Telstra Aims to Grow Dividends, Return Excess Cash to Shareholders -- Update

By Stuart Condie

SYDNEY--Telstra Corp. Ltd. aims to increase its dividend and return excess cash to shareholders as key components of the Australian telecommunications firm's new capital management framework.

Australia's No.1 communications provider by market share said it was confident of maintaining its current annual payout of 16 Australian cents (11.7 U.S. cents) per share, and was focused on growing earnings to maximize dividend imputation. It aims to grow the dividend over time.

Telstra said it was targeting annual underlying earnings-per-share growth in the high teens from the 2023 fiscal year through fiscal 2025, with underlying earnings before interest, tax, depreciation and amortization growing annually in the mid-single digits over the same period.

It said it would invest in growth and return excess cash to shareholders. It listed share buybacks, capital returns and unfranked dividends as examples of how it could redistribute cash.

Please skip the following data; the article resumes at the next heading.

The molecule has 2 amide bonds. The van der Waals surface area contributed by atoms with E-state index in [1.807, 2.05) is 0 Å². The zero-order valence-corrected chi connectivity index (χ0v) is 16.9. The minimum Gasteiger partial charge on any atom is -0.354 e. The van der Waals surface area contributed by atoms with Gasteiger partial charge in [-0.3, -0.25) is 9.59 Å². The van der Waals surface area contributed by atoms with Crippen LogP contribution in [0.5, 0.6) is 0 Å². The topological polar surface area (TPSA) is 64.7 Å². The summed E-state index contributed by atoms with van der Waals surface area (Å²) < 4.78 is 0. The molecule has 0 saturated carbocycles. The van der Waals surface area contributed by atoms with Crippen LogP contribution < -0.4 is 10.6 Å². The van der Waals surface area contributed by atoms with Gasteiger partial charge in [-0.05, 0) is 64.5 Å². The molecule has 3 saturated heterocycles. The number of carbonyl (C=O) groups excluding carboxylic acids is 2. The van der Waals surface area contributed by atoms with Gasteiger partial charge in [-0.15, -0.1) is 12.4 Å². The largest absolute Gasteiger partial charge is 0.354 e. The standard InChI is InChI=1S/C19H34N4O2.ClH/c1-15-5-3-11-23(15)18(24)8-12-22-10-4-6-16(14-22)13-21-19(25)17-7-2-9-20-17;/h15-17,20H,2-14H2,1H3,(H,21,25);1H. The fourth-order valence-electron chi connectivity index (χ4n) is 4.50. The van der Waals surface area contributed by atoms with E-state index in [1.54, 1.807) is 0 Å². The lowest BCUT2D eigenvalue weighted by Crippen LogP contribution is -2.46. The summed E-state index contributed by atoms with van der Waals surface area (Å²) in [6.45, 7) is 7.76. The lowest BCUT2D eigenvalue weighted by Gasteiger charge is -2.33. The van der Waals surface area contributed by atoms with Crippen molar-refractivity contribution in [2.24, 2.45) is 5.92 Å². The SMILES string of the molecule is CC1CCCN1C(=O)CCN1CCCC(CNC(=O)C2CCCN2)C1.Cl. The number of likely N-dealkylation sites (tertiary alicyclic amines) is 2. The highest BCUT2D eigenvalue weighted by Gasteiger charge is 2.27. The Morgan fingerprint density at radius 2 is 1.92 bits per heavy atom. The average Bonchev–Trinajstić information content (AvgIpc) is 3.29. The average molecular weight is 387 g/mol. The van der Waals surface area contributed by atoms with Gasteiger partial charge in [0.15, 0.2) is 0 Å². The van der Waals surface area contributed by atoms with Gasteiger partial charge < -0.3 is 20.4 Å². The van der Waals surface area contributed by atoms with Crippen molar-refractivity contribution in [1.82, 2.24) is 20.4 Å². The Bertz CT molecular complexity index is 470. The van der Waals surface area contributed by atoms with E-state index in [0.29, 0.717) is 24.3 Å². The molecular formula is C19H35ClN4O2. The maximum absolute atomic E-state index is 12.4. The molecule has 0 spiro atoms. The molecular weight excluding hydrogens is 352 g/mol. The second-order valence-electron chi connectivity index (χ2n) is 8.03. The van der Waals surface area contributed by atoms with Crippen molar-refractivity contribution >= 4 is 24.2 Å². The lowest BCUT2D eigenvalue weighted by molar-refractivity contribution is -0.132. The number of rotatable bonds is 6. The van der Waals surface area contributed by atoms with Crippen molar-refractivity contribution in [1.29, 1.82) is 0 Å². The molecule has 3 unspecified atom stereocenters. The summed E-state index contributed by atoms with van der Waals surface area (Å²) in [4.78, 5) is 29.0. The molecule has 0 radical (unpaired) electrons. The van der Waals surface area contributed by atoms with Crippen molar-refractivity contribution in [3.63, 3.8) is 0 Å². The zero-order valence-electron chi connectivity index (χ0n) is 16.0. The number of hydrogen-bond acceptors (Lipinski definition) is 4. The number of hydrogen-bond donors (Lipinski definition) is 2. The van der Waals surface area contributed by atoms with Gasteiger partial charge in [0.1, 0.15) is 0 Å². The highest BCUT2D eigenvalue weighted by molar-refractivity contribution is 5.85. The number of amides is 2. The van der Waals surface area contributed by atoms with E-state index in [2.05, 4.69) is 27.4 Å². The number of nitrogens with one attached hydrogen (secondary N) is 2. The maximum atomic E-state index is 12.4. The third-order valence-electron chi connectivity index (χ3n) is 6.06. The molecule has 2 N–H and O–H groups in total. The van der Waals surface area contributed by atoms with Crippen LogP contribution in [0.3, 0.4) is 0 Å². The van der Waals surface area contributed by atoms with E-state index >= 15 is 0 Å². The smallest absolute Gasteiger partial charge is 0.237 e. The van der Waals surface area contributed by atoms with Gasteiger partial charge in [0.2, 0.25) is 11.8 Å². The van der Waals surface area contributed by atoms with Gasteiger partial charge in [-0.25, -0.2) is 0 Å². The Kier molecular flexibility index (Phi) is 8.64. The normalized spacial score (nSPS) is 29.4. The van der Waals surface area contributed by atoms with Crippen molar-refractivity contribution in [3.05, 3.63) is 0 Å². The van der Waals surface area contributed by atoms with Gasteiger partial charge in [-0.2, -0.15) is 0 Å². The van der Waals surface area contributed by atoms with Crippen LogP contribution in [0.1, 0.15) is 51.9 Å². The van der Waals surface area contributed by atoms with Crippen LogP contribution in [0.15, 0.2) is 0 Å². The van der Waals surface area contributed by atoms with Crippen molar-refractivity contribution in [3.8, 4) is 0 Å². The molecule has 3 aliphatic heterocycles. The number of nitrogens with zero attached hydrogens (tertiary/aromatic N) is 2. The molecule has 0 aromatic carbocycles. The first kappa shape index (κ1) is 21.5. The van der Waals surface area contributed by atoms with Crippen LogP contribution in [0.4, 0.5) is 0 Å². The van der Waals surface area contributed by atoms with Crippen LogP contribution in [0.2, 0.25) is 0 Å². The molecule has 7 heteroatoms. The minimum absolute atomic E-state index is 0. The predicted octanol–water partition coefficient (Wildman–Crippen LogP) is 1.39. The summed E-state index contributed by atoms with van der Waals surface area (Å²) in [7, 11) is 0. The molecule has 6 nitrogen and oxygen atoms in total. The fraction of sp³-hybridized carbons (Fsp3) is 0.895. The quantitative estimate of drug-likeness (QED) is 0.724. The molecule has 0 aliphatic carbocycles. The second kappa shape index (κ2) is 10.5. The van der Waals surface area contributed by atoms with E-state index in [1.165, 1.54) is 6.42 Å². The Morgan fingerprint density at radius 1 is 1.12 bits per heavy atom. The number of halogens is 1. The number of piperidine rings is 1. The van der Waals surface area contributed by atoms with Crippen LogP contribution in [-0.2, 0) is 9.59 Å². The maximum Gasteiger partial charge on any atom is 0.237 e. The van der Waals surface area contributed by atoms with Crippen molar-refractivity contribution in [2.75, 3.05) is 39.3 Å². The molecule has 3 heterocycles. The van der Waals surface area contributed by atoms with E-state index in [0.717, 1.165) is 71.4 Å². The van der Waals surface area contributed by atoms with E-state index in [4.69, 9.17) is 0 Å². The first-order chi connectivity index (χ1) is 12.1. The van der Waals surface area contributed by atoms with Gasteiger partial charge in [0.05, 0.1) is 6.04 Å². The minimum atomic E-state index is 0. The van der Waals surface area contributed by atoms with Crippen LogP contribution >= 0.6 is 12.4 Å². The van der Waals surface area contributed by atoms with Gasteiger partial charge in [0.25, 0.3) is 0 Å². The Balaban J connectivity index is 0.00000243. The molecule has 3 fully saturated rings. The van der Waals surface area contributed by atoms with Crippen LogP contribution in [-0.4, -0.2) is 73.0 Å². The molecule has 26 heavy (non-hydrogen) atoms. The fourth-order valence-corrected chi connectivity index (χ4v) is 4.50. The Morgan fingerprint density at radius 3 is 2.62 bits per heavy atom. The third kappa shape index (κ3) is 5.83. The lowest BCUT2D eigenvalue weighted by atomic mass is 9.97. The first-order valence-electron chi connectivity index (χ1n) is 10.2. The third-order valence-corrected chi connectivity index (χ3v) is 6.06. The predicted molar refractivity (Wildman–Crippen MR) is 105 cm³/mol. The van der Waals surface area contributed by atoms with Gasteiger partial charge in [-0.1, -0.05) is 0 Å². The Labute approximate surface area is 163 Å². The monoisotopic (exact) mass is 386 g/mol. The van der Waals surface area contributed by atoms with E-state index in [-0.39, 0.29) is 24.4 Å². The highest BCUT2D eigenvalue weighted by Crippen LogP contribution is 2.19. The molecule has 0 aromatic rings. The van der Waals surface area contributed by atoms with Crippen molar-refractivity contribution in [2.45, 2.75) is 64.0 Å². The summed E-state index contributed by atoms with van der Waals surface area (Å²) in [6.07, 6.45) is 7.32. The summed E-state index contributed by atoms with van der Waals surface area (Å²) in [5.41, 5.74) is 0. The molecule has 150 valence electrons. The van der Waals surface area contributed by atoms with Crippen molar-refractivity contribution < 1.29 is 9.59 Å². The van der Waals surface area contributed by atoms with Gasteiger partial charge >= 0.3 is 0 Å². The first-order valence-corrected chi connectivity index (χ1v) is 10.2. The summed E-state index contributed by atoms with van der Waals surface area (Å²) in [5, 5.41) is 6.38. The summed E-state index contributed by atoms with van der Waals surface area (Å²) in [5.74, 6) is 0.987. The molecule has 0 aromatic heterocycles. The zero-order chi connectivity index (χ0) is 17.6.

Telstra, which has flagged a return to underlying growth in fiscal 2022, this year agreed to sell a 49% stake in its mobile towers infrastructure, using the proceeds to pay down debt and launch a A$1.35 billion share buyback.

It is looking at options for its fixed-line infrastructure, which J.P. Morgan this week estimated could be worth A$31.7 billion. The investment bank said Telstra could generate post-tax proceeds of A$14 billion with the sale of a 49% stake, using half the cash to cut debt and the other half for a A$6.8 billion buyback that could boost earnings per share by about 10%-11%.

Telstra's stock has risen 50% since June 2018 and is up 32% this calendar year at A$3.93, fuelled by its asset monetization strategy and return to growth following a period in which earnings were hit by the roll-out of the government-owned National Broadband Network. Communications firms buy access to the network and resell it to customers.

Telstra is widely expected by analysts to bid for the NBN if it is privatized, with the creation of an internal fixed-line infrastructure unit seen as paving the way.

Telstra on Thursday said it was open to both organic growth and M&A opportunities.

"Organic growth opportunities could include a long-term or nation-building infrastructure investment," Telstra said.

The company said it aimed to cut fixed costs by A$500 million between fiscal 2023 and fiscal 2025. Telstra last month said it had cut costs by A$2.3 billion since fiscal 2016 and was on track to hit A$2.7 billion in savings by fiscal 2022.

Write to Stuart Condie at [email protected]